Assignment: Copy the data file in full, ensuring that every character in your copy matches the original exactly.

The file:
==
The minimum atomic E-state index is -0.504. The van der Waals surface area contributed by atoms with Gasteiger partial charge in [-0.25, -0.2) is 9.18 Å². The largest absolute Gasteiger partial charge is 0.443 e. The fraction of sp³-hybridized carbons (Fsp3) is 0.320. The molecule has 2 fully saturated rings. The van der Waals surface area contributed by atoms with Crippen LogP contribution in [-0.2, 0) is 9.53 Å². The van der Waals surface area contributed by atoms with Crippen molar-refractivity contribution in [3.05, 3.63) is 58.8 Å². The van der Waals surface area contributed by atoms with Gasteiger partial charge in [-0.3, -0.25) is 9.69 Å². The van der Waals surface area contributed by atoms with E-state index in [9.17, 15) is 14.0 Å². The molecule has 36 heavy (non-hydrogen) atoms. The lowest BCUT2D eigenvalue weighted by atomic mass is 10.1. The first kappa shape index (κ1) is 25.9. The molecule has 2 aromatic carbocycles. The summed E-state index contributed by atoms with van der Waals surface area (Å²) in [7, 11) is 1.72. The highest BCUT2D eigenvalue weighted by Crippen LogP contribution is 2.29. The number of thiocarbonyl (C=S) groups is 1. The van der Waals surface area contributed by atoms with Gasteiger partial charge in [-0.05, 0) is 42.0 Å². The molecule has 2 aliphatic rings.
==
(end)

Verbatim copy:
The minimum atomic E-state index is -0.504. The van der Waals surface area contributed by atoms with Gasteiger partial charge in [-0.25, -0.2) is 9.18 Å². The largest absolute Gasteiger partial charge is 0.443 e. The fraction of sp³-hybridized carbons (Fsp3) is 0.320. The molecule has 2 fully saturated rings. The van der Waals surface area contributed by atoms with Crippen LogP contribution in [-0.2, 0) is 9.53 Å². The van der Waals surface area contributed by atoms with Crippen molar-refractivity contribution in [3.05, 3.63) is 58.8 Å². The van der Waals surface area contributed by atoms with Gasteiger partial charge in [-0.3, -0.25) is 9.69 Å². The van der Waals surface area contributed by atoms with E-state index in [9.17, 15) is 14.0 Å². The molecule has 36 heavy (non-hydrogen) atoms. The lowest BCUT2D eigenvalue weighted by atomic mass is 10.1. The first kappa shape index (κ1) is 25.9. The molecule has 2 aromatic carbocycles. The summed E-state index contributed by atoms with van der Waals surface area (Å²) in [7, 11) is 1.72. The highest BCUT2D eigenvalue weighted by Crippen LogP contribution is 2.29. The number of thiocarbonyl (C=S) groups is 1. The van der Waals surface area contributed by atoms with Gasteiger partial charge in [-0.05, 0) is 42.0 Å². The molecule has 2 aliphatic rings.